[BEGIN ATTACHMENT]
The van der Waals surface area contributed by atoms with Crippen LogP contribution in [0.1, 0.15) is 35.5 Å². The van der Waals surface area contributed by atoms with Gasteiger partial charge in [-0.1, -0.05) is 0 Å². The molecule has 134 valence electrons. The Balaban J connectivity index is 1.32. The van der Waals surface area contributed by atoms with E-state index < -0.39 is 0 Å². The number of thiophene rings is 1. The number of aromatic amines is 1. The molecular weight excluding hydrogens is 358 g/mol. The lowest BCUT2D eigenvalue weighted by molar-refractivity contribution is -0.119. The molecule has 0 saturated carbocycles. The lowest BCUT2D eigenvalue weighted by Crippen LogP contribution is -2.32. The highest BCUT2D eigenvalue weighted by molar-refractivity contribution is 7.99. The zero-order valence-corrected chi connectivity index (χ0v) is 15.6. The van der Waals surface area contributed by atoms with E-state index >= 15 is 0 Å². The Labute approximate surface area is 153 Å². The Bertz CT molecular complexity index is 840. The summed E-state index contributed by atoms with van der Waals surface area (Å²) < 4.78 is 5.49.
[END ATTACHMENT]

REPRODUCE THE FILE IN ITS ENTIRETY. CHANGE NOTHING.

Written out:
The van der Waals surface area contributed by atoms with Crippen LogP contribution in [0.1, 0.15) is 35.5 Å². The van der Waals surface area contributed by atoms with Gasteiger partial charge in [-0.1, -0.05) is 0 Å². The molecule has 134 valence electrons. The Balaban J connectivity index is 1.32. The van der Waals surface area contributed by atoms with E-state index < -0.39 is 0 Å². The number of thiophene rings is 1. The number of aromatic amines is 1. The molecular weight excluding hydrogens is 358 g/mol. The lowest BCUT2D eigenvalue weighted by molar-refractivity contribution is -0.119. The molecule has 0 saturated carbocycles. The lowest BCUT2D eigenvalue weighted by Crippen LogP contribution is -2.32. The highest BCUT2D eigenvalue weighted by molar-refractivity contribution is 7.99. The zero-order valence-corrected chi connectivity index (χ0v) is 15.6. The van der Waals surface area contributed by atoms with E-state index >= 15 is 0 Å². The Labute approximate surface area is 153 Å². The Bertz CT molecular complexity index is 840. The summed E-state index contributed by atoms with van der Waals surface area (Å²) < 4.78 is 5.49.